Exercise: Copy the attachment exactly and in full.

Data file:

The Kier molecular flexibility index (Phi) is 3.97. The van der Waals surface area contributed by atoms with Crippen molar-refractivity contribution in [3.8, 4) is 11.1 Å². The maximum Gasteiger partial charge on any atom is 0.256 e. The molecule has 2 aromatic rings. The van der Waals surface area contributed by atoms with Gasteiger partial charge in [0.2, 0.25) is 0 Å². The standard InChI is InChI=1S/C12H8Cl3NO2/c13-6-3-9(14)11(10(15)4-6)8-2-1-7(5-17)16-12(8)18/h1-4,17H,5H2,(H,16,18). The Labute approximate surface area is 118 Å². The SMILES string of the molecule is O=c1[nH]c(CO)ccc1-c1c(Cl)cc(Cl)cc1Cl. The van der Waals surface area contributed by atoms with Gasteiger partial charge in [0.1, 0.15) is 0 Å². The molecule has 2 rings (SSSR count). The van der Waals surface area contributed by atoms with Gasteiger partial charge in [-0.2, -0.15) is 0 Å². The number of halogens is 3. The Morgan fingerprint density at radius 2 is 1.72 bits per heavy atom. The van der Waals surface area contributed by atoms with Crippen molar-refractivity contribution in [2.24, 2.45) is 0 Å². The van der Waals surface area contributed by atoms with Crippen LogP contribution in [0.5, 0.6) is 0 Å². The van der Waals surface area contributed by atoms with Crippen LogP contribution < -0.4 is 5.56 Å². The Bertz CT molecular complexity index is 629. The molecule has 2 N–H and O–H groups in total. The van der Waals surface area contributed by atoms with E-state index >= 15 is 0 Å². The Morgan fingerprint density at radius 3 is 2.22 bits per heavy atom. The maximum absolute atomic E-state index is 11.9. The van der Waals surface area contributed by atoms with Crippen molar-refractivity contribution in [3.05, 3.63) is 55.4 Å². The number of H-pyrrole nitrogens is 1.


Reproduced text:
The Kier molecular flexibility index (Phi) is 3.97. The van der Waals surface area contributed by atoms with Crippen molar-refractivity contribution in [3.8, 4) is 11.1 Å². The maximum Gasteiger partial charge on any atom is 0.256 e. The molecule has 2 aromatic rings. The van der Waals surface area contributed by atoms with Gasteiger partial charge in [0.2, 0.25) is 0 Å². The standard InChI is InChI=1S/C12H8Cl3NO2/c13-6-3-9(14)11(10(15)4-6)8-2-1-7(5-17)16-12(8)18/h1-4,17H,5H2,(H,16,18). The Labute approximate surface area is 118 Å². The SMILES string of the molecule is O=c1[nH]c(CO)ccc1-c1c(Cl)cc(Cl)cc1Cl. The van der Waals surface area contributed by atoms with Gasteiger partial charge in [0.1, 0.15) is 0 Å². The molecule has 2 rings (SSSR count). The van der Waals surface area contributed by atoms with Gasteiger partial charge in [-0.2, -0.15) is 0 Å². The number of halogens is 3. The Morgan fingerprint density at radius 2 is 1.72 bits per heavy atom. The van der Waals surface area contributed by atoms with Crippen molar-refractivity contribution in [2.24, 2.45) is 0 Å². The van der Waals surface area contributed by atoms with Crippen LogP contribution in [0.5, 0.6) is 0 Å². The van der Waals surface area contributed by atoms with Crippen LogP contribution < -0.4 is 5.56 Å². The Bertz CT molecular complexity index is 629. The molecule has 2 N–H and O–H groups in total. The van der Waals surface area contributed by atoms with E-state index >= 15 is 0 Å². The Morgan fingerprint density at radius 3 is 2.22 bits per heavy atom. The maximum absolute atomic E-state index is 11.9. The van der Waals surface area contributed by atoms with Crippen molar-refractivity contribution in [3.05, 3.63) is 55.4 Å². The number of H-pyrrole nitrogens is 1.